What did I do?
This week I wanted to get back to my roots - blog-wise.
I wanted to reflect on emotional intelligence (EI). Not the theory, but the practical. The learning and the lived experience.
I have been an advocate of Daniel Goleman’s work for many years. I am a firm believer that regardless of our qualifications it is through strong EI skills that we actually develop our careers and social worlds. This has been long confirmed research-wise by Harvard Business School to name but one.
But how do we develop it. How do we develop the self-awareness that is so essential for building it.
Life as a metaphorical mirror
We are all very conscious of “me” – which one of is not well rehearsed in our loves and passions, skills and strengths, our challenges and our failures. But how do we get there. Understanding ourselves is a lot more than simply listing such facts about ourselves. And of all the things that happen to us in life, which one’s “stick” and make it onto that me-list.
I suggest that we are but nothing without those with whom we interact. Meaning rises out of feedback. Meaningful learning involves effective interaction of what Jaak Panskepp calls our seeking system. At a very primitive level, I am hungry, so I seek food and eat, my hungry is resolved – positive feedback.
This works for our social learning too. It is only through the positive responses of others that we learn contextually appropriate behaviours, i.e. what is appropriate or inappropriate. It is only through the positive responses of others that we learn what is right and what is wrong. This follows us through life, from our early-life care-givers, to teachers and sports coaches, right through to managers in the workplace.
Every new encounter feeds-back to us.
Living the change
I only know I have done the right thing because I am told so – sometimes we have long forgotten this experience. More specifically, as we are learning, our interpretation of success of failure is measured by the feedback we receive. We can – and nearly always do – set our own compasses thereafter. However this implies that North is only ever received wisdom.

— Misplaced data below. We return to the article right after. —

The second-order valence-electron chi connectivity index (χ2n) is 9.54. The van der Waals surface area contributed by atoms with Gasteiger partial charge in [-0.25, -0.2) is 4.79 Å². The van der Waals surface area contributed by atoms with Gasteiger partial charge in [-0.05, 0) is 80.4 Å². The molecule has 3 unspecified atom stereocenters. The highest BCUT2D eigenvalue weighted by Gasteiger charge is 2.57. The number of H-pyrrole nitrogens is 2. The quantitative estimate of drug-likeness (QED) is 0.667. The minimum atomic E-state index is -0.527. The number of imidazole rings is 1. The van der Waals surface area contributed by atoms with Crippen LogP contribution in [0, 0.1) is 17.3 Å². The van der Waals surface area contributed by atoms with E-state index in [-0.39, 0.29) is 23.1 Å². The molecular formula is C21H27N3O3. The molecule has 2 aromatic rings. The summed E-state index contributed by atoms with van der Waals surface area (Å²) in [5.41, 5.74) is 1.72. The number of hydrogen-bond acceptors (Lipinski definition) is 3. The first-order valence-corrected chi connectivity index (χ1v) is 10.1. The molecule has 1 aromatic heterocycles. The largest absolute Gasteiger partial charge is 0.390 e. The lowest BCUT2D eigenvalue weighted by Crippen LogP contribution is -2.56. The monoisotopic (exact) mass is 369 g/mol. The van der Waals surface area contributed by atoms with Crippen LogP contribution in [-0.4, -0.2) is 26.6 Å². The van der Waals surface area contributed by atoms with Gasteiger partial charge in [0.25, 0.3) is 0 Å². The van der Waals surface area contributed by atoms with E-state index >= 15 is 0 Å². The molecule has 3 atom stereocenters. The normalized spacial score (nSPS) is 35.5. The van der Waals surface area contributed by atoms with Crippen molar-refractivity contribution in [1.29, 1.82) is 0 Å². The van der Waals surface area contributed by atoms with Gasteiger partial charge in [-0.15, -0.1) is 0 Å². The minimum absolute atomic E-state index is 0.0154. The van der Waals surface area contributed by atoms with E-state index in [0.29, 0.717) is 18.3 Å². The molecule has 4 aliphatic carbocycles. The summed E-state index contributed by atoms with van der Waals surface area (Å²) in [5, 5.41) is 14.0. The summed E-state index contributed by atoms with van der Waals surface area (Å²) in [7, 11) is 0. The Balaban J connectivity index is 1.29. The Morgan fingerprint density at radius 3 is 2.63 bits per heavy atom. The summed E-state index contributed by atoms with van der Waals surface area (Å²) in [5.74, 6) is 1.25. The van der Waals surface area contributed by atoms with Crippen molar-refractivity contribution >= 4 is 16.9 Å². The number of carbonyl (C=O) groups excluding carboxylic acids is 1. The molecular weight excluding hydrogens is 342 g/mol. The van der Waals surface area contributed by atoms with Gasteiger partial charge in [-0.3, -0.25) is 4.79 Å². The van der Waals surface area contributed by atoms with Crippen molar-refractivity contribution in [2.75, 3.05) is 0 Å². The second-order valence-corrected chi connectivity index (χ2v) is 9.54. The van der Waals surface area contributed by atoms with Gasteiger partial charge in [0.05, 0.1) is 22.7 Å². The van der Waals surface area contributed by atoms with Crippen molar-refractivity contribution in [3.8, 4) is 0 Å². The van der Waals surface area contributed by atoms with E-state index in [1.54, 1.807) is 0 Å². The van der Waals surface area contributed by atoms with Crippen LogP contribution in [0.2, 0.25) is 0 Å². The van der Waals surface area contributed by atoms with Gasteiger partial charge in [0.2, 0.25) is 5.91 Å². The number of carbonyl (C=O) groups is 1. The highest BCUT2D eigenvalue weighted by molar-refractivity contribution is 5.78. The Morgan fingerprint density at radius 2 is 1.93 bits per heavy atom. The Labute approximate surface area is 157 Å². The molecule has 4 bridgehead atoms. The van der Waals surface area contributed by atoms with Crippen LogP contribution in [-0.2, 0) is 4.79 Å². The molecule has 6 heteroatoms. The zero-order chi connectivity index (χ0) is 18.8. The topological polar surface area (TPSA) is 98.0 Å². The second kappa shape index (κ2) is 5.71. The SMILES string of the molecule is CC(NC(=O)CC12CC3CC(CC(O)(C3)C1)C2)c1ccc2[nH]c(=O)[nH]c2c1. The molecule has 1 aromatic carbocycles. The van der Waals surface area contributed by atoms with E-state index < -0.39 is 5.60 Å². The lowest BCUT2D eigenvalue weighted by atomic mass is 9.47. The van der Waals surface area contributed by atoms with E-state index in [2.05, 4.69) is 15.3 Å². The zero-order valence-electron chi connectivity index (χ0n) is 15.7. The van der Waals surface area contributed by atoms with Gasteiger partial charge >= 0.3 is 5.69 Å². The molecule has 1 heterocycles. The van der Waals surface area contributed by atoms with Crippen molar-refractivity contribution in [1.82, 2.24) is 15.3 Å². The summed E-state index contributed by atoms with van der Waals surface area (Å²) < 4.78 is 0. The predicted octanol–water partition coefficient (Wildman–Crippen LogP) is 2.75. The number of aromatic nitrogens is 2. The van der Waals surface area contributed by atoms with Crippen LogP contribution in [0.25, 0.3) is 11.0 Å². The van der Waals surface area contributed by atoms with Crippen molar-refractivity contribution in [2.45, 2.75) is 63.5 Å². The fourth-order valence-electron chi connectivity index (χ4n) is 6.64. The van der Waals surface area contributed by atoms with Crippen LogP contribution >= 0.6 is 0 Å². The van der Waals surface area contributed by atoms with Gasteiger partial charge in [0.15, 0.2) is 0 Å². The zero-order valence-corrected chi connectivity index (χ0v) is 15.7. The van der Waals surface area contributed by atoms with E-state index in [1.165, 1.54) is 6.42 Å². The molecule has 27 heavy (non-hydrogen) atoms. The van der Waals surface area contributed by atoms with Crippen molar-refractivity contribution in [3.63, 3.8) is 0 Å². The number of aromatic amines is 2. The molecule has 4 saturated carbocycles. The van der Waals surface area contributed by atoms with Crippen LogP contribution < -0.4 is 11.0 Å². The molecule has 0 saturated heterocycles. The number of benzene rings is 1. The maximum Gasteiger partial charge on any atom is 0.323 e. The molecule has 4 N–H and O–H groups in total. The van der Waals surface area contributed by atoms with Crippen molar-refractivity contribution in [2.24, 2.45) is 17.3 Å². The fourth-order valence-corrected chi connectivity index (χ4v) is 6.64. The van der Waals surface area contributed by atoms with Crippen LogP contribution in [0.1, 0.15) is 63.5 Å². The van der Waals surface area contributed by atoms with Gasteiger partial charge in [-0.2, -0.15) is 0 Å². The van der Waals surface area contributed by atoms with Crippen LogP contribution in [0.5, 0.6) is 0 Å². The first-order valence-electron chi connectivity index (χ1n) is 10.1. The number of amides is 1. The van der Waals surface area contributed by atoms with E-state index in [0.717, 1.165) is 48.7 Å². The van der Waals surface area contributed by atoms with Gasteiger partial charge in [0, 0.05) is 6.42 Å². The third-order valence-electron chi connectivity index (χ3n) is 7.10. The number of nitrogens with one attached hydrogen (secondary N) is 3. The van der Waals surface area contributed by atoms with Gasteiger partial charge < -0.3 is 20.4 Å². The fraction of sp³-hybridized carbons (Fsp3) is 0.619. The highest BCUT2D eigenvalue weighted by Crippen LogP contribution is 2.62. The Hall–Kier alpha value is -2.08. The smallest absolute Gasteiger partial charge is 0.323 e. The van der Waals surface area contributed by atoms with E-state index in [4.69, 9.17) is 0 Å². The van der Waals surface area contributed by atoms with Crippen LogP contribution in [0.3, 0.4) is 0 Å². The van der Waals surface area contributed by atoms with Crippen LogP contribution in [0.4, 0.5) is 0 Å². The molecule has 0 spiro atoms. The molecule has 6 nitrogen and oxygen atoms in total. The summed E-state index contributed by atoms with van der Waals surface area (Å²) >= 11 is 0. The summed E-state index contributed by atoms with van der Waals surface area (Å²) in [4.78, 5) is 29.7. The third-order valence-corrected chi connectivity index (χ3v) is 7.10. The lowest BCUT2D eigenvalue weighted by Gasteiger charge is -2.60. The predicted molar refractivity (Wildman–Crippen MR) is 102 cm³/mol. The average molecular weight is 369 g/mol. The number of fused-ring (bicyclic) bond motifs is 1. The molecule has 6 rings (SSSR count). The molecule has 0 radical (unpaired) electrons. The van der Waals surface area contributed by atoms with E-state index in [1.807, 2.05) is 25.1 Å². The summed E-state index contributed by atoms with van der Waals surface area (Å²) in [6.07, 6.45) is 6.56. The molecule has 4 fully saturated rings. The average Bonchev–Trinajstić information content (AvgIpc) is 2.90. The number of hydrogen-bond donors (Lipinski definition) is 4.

And so to the original title of the blog, “what did I do?” Or in its more complete version “what did I do that gave rise to that behaviour?” (aka what provoked that feedback).
I realised very early in my journey with horses that their behaviour in my presence was often a reflection of my own state. How they behaved, was objective feedback around how I was. And if I learned to watch that I could change their behaviour through changes in myself.
And so I carried this awareness away from the stable – I took it to work, I took it home, I took it wherever I engaged with other life. Then someone introduced me to the EI model. Bingo!
I can’t say that I always accept the feedback, but I know that I then have a choice. Feedback provides me with information about the “me” in that situation and invites me to choose. To continue as I am or to shift or change, to be a more effective version of myself in the situation.
Emotionally intelligent life is constantly aware of self in social context, and the social is a practical embodied dance. (Read The Cycle of Somatic Presence).
The “me” that we referred to at the beginning is nothing without “we”. The complexities of feedback loops between those positions shape our experience, and so our learning, and so our very being.